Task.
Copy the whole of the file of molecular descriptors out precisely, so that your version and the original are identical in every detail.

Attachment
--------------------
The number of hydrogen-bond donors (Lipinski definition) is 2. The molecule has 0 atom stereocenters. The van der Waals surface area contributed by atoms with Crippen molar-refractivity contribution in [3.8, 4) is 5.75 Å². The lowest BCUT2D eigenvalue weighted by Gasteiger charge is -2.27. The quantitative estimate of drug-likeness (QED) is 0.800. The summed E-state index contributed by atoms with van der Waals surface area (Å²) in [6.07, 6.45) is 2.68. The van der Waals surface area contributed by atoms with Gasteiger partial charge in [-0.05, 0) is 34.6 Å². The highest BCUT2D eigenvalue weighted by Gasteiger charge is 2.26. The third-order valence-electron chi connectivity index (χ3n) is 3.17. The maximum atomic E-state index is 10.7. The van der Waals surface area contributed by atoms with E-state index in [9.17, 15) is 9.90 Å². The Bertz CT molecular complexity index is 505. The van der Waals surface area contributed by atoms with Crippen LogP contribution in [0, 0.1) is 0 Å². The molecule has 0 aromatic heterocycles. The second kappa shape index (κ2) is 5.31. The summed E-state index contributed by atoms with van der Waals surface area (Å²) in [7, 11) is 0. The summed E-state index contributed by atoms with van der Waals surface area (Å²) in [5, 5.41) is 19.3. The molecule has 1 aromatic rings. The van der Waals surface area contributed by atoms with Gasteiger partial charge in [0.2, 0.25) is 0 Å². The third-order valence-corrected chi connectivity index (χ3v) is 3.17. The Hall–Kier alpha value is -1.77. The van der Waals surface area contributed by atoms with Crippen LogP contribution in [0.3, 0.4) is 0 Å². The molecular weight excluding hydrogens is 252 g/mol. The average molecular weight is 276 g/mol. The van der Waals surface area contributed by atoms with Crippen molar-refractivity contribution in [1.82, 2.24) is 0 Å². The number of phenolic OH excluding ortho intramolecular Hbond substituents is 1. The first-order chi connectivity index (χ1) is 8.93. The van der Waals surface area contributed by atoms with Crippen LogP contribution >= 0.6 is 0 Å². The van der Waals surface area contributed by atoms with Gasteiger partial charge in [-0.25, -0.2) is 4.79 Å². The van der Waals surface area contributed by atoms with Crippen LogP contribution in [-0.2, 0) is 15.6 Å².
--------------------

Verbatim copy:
The number of hydrogen-bond donors (Lipinski definition) is 2. The molecule has 0 atom stereocenters. The van der Waals surface area contributed by atoms with Crippen molar-refractivity contribution in [3.8, 4) is 5.75 Å². The lowest BCUT2D eigenvalue weighted by Gasteiger charge is -2.27. The quantitative estimate of drug-likeness (QED) is 0.800. The summed E-state index contributed by atoms with van der Waals surface area (Å²) in [6.07, 6.45) is 2.68. The van der Waals surface area contributed by atoms with Gasteiger partial charge in [-0.05, 0) is 34.6 Å². The highest BCUT2D eigenvalue weighted by Gasteiger charge is 2.26. The third-order valence-electron chi connectivity index (χ3n) is 3.17. The maximum atomic E-state index is 10.7. The van der Waals surface area contributed by atoms with E-state index in [9.17, 15) is 9.90 Å². The Bertz CT molecular complexity index is 505. The van der Waals surface area contributed by atoms with Crippen LogP contribution in [0, 0.1) is 0 Å². The molecule has 0 aromatic heterocycles. The second kappa shape index (κ2) is 5.31. The summed E-state index contributed by atoms with van der Waals surface area (Å²) in [7, 11) is 0. The summed E-state index contributed by atoms with van der Waals surface area (Å²) in [5, 5.41) is 19.3. The molecule has 1 aromatic rings. The van der Waals surface area contributed by atoms with Gasteiger partial charge in [0.2, 0.25) is 0 Å². The third-order valence-corrected chi connectivity index (χ3v) is 3.17. The Hall–Kier alpha value is -1.77. The van der Waals surface area contributed by atoms with Crippen LogP contribution in [0.3, 0.4) is 0 Å². The molecular weight excluding hydrogens is 252 g/mol. The average molecular weight is 276 g/mol. The van der Waals surface area contributed by atoms with Crippen molar-refractivity contribution in [1.82, 2.24) is 0 Å². The number of phenolic OH excluding ortho intramolecular Hbond substituents is 1. The first-order chi connectivity index (χ1) is 8.93. The van der Waals surface area contributed by atoms with Crippen LogP contribution >= 0.6 is 0 Å². The van der Waals surface area contributed by atoms with Gasteiger partial charge in [-0.25, -0.2) is 4.79 Å². The van der Waals surface area contributed by atoms with Crippen LogP contribution in [-0.2, 0) is 15.6 Å².